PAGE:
Upon the cancellation of the study our oncologist came to tell me that we could switch Izzy’s treatment to Indianapolis now if we thought it would be easier for our family. He reminded me that she would be receiving the same exact treatment but I would be home, closer to family and friends and most importantly Carter. Kendrick and I talked but did not feel peace about the decision. Izzy and I would remain in Cincinnati.
A month later he came to me with his concerns again, suggesting I at least consider going home for the transplant portion. “Transplant is a very difficult portion of treatment, Molly. It hits kids so hard and can be very rough on the family to watch. And, well, you are here all alone and I just think if might be better for you if you were back home.” His words were kind and he would say later that he knew he sounded like a father.
“Is this because I was crying during rounds today? Because I can stop doing that if it’s bothering people,” I said laughing, giving no consideration to his words.
“No, I did not know you were crying during rounds today,” he laughed too. “I just want to be sure you understand that you can get the same treatment back home that you could here.”
“No. I’m not going back to Indiana. ”
“Aren’t you even going to think about it?,” he tapped his fingers on the table. I think perhaps he was used to people taking his suggestions.
“No. You’re an expert and they don’t have an expert back there. Even if you aren’t on the transplant unit we will still have access to you and I’m not giving that up so my friends can run lattes up to the hospital everyday. Would you?”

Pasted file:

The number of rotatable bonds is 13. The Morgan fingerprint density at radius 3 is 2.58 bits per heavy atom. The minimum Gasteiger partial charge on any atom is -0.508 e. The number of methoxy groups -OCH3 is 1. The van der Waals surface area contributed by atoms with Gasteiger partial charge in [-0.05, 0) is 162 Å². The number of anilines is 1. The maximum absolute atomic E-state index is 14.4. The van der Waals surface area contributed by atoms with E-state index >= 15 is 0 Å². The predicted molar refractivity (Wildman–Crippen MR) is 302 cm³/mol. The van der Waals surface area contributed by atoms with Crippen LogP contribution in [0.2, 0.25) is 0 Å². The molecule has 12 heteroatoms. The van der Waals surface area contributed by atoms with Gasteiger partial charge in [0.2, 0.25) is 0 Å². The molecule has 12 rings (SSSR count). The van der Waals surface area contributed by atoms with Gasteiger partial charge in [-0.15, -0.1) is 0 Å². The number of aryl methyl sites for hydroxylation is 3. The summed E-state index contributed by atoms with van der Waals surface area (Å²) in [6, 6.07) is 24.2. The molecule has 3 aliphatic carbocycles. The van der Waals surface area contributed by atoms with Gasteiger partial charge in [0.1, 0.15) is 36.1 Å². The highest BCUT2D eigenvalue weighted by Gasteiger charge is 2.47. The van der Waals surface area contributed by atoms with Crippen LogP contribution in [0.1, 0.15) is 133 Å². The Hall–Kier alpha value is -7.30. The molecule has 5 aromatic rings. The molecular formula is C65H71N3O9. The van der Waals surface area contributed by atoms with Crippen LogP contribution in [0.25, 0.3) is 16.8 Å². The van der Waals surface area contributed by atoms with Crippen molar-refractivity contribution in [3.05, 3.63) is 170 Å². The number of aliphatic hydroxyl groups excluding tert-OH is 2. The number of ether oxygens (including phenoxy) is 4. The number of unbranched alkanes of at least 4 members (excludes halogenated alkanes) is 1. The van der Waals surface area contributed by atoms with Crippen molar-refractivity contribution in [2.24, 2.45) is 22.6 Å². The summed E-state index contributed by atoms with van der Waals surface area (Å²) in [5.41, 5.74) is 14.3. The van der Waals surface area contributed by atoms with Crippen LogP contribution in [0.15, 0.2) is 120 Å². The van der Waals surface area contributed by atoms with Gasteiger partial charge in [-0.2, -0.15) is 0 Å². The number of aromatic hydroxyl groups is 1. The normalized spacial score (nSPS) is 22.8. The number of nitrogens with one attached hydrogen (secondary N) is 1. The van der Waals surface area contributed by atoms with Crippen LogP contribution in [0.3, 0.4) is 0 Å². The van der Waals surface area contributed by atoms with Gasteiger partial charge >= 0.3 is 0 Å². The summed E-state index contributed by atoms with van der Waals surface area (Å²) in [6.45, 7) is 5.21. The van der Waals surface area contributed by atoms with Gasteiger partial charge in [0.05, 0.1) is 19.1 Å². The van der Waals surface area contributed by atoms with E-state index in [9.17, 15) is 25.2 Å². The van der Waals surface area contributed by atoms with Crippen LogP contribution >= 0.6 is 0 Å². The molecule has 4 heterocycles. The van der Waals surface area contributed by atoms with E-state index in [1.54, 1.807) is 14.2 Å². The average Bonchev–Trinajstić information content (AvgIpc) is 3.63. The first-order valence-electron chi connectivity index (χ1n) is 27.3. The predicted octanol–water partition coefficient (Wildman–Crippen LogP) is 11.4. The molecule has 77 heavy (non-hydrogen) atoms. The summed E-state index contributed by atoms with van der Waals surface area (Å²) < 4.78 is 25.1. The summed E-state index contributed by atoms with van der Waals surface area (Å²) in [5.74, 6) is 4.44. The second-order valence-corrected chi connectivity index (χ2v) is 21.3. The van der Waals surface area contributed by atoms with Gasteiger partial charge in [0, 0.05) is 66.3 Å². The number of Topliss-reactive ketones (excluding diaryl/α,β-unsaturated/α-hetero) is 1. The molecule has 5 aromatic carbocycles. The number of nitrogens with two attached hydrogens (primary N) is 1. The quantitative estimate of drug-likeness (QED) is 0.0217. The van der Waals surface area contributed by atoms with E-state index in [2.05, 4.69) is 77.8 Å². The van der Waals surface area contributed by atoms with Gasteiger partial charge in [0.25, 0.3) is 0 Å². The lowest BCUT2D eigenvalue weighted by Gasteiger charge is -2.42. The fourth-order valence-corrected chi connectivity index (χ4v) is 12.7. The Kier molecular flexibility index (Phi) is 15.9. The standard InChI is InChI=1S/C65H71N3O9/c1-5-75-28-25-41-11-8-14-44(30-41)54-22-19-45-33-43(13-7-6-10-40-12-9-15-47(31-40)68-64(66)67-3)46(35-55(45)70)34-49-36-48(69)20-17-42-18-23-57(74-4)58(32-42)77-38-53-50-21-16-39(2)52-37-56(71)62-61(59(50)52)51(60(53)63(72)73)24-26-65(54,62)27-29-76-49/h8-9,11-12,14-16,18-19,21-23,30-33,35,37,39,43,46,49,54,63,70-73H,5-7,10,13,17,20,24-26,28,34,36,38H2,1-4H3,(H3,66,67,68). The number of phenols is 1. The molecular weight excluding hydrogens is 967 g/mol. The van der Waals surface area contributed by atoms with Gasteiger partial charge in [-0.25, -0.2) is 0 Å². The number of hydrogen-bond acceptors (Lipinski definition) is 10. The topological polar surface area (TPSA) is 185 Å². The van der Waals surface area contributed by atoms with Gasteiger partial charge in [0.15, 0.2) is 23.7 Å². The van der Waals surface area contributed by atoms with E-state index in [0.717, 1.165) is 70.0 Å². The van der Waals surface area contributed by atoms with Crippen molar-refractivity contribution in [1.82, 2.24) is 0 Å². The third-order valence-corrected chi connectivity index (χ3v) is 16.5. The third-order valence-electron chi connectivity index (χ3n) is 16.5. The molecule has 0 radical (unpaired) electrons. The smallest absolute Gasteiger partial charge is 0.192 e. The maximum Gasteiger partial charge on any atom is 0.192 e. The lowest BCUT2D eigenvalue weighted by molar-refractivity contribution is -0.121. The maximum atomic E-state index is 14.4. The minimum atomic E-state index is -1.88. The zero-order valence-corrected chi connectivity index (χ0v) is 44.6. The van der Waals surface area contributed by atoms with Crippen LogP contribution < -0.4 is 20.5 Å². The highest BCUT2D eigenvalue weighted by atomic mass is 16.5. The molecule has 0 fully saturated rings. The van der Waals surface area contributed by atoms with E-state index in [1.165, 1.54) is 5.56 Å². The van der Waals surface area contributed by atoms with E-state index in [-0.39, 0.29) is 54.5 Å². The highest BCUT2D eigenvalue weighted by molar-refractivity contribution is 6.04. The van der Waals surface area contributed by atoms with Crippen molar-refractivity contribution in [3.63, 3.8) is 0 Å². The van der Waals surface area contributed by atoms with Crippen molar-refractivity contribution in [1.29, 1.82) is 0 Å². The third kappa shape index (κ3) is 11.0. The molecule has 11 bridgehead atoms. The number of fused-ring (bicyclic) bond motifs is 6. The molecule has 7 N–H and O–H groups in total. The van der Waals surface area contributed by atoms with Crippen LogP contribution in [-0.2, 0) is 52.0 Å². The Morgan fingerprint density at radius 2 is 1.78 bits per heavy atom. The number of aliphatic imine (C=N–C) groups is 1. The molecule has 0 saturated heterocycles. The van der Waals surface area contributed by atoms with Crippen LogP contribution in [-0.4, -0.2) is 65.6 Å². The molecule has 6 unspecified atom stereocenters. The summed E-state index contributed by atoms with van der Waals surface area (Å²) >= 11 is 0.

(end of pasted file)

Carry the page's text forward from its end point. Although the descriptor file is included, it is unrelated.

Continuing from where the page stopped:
He smiled. “No. I would probably do the exact same thing.”
End of discussion. We really believed that we were there for him. He is a brilliant doctor and helped Izzy through some difficult things but looking back I’m able to see the Lord had us there for another reason. And for a season, another doctor on the transplant unit.
You may remember after transplant Izzy developed a complication called TMA. Her immune system reacted to the amount of chemo she had received and began attacking itself, forming tiny blood clots everywhere. Her kidneys were the hardest hit. Her lab values and blood pressure were through the roof requiring seven medications to keep them under control. Fortunately for us, our transplant doctor, Dr. Jodelle, just happened to be researching this condition, specifically in Neuroblastoma patients. She had found a drug that was used to treat another condition also worked in treating TMA. She was working directly with the drug company and other instituions were calling her to consult on their patients.